Dr. Chau Kwok on Gordon and Others v. The Medical Council of Hong Kong

[2011] HKCA 44; CACV 63/2006
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A group of doctors appealed from a decision by a Medical Council of Hong Kong finding them guilty of  failing to ensure that a reference made to the doctors in a magazine article was not promotional, contrary to the Professional Code and Conduct for the Guidance of Registered Medical Practitioners (”Professional Code”).

In 2003, a magazine published an article introducing an eye institute in Hong Kong. The article described and emphasized the institute’s state of the art technology and included a brief CV for each doctor in the group. The article implied that this particular institute was the only place to receive LASIK surgery and that this institute was superior to others.

The Medical Council alleged three charges:(1) failure to ensure reference was not made to the doctors in a way that could be understood as promotional; (2) the content of the article implied that any member in that group of doctors was especially recommended for patients to consult; and (3) the article constituted practice promotion that exceeded that permitted by the Professional Code.

At the Medical Council of Hong Kong, the doctors were found guilty and were ordered to be served with a warning letter. The doctors appeal to the High Court of the Hong Kong Special Administrative Region Court of Appeal.

On the first charge of failing to ensure the article was not promotional, the Court allowed the appeal. The Court reasoned that, in the course of public health education, reference to a doctor’s experience, skills, qualification and reputation may be vital to justify the expertise of the doctor when talking about a new medical device. The Court held that the articles may have had the effect of giving publicity to the doctors, but that effect could be merely incidental. Because the Medical Council did not prove that the article’s promotion of the doctors was not incidental and had not charged that the article provided misleading information, conviction for the first charge would be an overbroad interpretation of paragraph 5.1 of the Professional Code. Such an interpretation had been declared unconstitutional in a previous case.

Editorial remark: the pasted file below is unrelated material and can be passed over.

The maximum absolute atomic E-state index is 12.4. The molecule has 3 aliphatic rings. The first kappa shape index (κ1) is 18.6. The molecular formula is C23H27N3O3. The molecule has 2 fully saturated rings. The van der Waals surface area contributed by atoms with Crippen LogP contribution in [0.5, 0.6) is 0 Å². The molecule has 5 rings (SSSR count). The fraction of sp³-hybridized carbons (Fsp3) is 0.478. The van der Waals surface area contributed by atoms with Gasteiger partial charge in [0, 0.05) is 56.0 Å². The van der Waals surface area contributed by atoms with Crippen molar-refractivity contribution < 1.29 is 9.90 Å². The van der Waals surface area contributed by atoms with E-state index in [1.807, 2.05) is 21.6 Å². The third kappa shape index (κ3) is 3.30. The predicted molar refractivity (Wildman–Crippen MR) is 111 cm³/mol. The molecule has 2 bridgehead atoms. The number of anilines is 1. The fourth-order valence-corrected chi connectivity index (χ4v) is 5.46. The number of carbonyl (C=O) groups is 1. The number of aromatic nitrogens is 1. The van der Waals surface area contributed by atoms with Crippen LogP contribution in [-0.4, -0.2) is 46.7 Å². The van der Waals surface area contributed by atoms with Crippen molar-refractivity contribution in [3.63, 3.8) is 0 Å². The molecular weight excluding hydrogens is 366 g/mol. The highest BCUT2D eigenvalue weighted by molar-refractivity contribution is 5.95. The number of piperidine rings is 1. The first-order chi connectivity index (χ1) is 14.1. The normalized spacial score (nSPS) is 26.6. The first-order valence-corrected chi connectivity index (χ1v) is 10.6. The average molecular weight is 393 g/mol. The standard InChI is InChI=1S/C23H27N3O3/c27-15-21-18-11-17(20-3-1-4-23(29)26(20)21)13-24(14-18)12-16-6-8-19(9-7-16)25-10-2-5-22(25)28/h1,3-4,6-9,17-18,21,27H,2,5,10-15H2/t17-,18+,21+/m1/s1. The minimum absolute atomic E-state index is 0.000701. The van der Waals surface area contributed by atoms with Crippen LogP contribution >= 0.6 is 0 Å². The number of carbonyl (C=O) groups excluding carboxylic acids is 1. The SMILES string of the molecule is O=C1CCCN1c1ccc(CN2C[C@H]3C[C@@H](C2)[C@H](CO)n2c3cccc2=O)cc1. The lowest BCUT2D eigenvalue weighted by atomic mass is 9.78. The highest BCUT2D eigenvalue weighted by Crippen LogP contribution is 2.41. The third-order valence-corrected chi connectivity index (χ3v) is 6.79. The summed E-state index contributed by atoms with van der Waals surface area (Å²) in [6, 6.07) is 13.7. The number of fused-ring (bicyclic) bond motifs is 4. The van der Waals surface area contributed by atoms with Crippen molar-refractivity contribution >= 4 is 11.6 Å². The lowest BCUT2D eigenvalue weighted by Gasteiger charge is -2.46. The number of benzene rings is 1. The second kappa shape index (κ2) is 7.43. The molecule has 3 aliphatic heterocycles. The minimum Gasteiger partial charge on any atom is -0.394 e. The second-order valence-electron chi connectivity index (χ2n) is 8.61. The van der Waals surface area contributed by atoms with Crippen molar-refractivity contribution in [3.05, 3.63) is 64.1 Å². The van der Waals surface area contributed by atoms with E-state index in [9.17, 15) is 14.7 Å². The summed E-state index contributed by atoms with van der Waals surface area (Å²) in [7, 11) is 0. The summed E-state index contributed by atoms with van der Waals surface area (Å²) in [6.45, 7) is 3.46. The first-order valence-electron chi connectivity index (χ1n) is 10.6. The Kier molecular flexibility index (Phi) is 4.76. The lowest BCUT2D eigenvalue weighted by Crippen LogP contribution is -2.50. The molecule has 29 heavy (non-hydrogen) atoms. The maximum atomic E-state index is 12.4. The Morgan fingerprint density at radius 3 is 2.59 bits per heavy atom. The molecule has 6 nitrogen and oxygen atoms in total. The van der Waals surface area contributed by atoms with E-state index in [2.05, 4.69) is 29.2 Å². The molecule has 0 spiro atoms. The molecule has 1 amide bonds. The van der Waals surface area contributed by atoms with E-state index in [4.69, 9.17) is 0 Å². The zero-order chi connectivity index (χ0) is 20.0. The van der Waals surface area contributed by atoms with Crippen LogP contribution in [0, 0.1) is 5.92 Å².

Similarly, on the second charge, the Court held that claims of superiority were not focused on the equipment but rather the expertise of the doctors. The doctors had to have some level of expertise in order to deliver public health information that is believable and accepted by the public.

On the third charge, the Court held that provisions 4.2.2 and 4.2.3 of the Professional Code, restricting promotion to signboards and signs, was too restrictive if interpreted to convict the doctors. Such a restrictive interpretation  that does not accommodate a public health education context had also been held to be unconstitutional in a previous case.

“The Appellants were not charged with failing to correct inaccurate factual statements in either the draft or in the published version of the Article. Nor was there a charge of ’allowing factually incorrect statement to be made or to remain uncorrected’, but only of failing to ensure that statements were made about their experience, skills and reputation or practice in a way other than those permitted by para. 4.2.3 of the 2000 Code. In other words, the appellants were again convicted on a basis which has been found to be unconstitutional in Dr Kwong Kwok Hay.” Para. 32.

“There is much force in these arguments. I agree with the judge below that in order for the public (or fellow doctors) to attach any weight to what is being said about, say new medical developments or techniques, a reference to a doctor’s experience, skills, qualifications and reputation may well be essential.” Para 54.

“In my judgement, this restriction is not justifiable. The effect of paragraphs 5.1 and 5.2 of the Code does put any doctor at risk of disciplinary proceedings on charges of unacceptable practice promotion whenever reference is made to his experience, skills, qualifications or reputation. I accept nevertheless the legitimacy of the Respondent’s concerns, namely, that the giving of lectures, participating in radio or TV programmes or publication of articles may sometimes merely be a transparent or shambolic cloak to disguise an ulterior motive (blatant advertising). However, the wording of paragraphs 5.1 and 5.2 goes too far and constitutes a disproportionate response.” Para. 55.

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